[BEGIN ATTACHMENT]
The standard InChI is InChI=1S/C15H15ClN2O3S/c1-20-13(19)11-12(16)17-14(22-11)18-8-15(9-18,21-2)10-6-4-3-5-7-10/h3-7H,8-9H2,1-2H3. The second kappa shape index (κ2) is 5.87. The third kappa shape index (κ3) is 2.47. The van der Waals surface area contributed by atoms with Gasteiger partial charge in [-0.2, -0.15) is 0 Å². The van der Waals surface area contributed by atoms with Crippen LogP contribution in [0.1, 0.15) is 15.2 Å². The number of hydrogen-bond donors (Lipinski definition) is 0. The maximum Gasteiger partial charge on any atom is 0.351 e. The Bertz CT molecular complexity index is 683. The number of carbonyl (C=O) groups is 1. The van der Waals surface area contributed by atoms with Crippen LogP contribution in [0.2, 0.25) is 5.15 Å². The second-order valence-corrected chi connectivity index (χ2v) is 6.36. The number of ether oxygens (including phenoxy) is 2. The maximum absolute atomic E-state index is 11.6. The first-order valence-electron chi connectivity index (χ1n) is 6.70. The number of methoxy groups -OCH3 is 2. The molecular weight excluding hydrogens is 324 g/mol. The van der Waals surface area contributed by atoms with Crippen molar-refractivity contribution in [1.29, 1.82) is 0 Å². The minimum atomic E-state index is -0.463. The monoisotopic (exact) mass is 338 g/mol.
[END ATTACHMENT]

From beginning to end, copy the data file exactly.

The standard InChI is InChI=1S/C15H15ClN2O3S/c1-20-13(19)11-12(16)17-14(22-11)18-8-15(9-18,21-2)10-6-4-3-5-7-10/h3-7H,8-9H2,1-2H3. The second kappa shape index (κ2) is 5.87. The third kappa shape index (κ3) is 2.47. The van der Waals surface area contributed by atoms with Gasteiger partial charge in [-0.2, -0.15) is 0 Å². The van der Waals surface area contributed by atoms with Crippen LogP contribution in [0.1, 0.15) is 15.2 Å². The number of hydrogen-bond donors (Lipinski definition) is 0. The maximum Gasteiger partial charge on any atom is 0.351 e. The Bertz CT molecular complexity index is 683. The number of carbonyl (C=O) groups is 1. The van der Waals surface area contributed by atoms with Crippen LogP contribution in [0.2, 0.25) is 5.15 Å². The second-order valence-corrected chi connectivity index (χ2v) is 6.36. The number of ether oxygens (including phenoxy) is 2. The maximum absolute atomic E-state index is 11.6. The first-order valence-electron chi connectivity index (χ1n) is 6.70. The number of methoxy groups -OCH3 is 2. The molecular weight excluding hydrogens is 324 g/mol. The van der Waals surface area contributed by atoms with Crippen molar-refractivity contribution in [1.29, 1.82) is 0 Å². The minimum atomic E-state index is -0.463. The monoisotopic (exact) mass is 338 g/mol.